‘It’s not the end of the world’

Advice from a nurse practitioner on how to stay calm and healthy

Courtesy of Camelot Thompson

Katelyn Lowpensky, Arts and Entertainment Editor

Though they may be the healthiest individuals, many teenagers are not taking COVID-19 seriously said Camelot Thompson, a nurse practitioner. 

Thompson, who works with the homeless population with the San Mateo County Mobile Health Clinic, said that she sees teens overlooking the severity of the pandemic, ignoring guidelines like social distancing to limit the spread of the virus. 

“Social distance space is to keep people from sharing germs,” she said. “I think that a lot of kids think that they’re invincible.”

Though only one teen has died in California, the concern from health professionals is that they can easily spread the disease to the more vulnerable populations, such as the elderly and those who are immunocompromised.

The homeless population is especially vulnerable. With little access to health care, they are more at risk when COVID-19 strikes their community.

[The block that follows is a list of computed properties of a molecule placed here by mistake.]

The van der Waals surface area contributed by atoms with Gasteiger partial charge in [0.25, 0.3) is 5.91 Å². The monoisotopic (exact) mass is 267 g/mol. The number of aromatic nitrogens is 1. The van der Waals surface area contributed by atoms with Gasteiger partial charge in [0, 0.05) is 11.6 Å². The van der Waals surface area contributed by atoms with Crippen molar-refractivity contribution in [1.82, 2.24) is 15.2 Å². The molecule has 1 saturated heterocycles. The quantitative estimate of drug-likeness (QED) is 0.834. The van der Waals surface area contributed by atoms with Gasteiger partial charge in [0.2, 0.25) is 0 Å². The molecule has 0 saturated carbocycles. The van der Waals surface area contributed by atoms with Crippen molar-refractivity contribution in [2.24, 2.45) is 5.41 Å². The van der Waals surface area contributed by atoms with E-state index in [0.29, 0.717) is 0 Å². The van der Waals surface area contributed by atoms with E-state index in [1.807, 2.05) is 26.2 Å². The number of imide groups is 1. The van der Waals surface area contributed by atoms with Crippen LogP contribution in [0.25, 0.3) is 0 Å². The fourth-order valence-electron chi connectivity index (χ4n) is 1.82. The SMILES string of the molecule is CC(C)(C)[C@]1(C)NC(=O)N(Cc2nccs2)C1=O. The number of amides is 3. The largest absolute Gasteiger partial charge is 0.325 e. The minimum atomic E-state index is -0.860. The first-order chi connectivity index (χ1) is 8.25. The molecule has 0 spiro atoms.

For those worried about being infected, she offers some advice.

“The big thing for me is trying to tell people to not think it’s the end of the world,” she said. “Understand that this is a virus, like many viruses that we have.”

Thompson’s tips to stay healthy, such as thorough hand washing and proper social distancing, are voiced by other healthcare professionals.

In addition to social distancing, Thompson advises the public to wash their hands before and after touching anything, to not share food, and to not fret and start hoarding. 

She understands the crucial role standard cleanliness rules play while coronavirus continues to spread.

“(People) don’t really have to do much different than they should have been doing before,” she said. “It’s just now we’re really emphasizing it.”

Even though people are quarantined and separated from each other due to the virus, Thompson said that she is seeing a sense of humanity has developed through the chaos. Many people are helping their neighbors and calling their families during this time.

“People are making that social distance, but still making that human contact,” she said. “When there’s a crisis going on, it brings out the good in people.”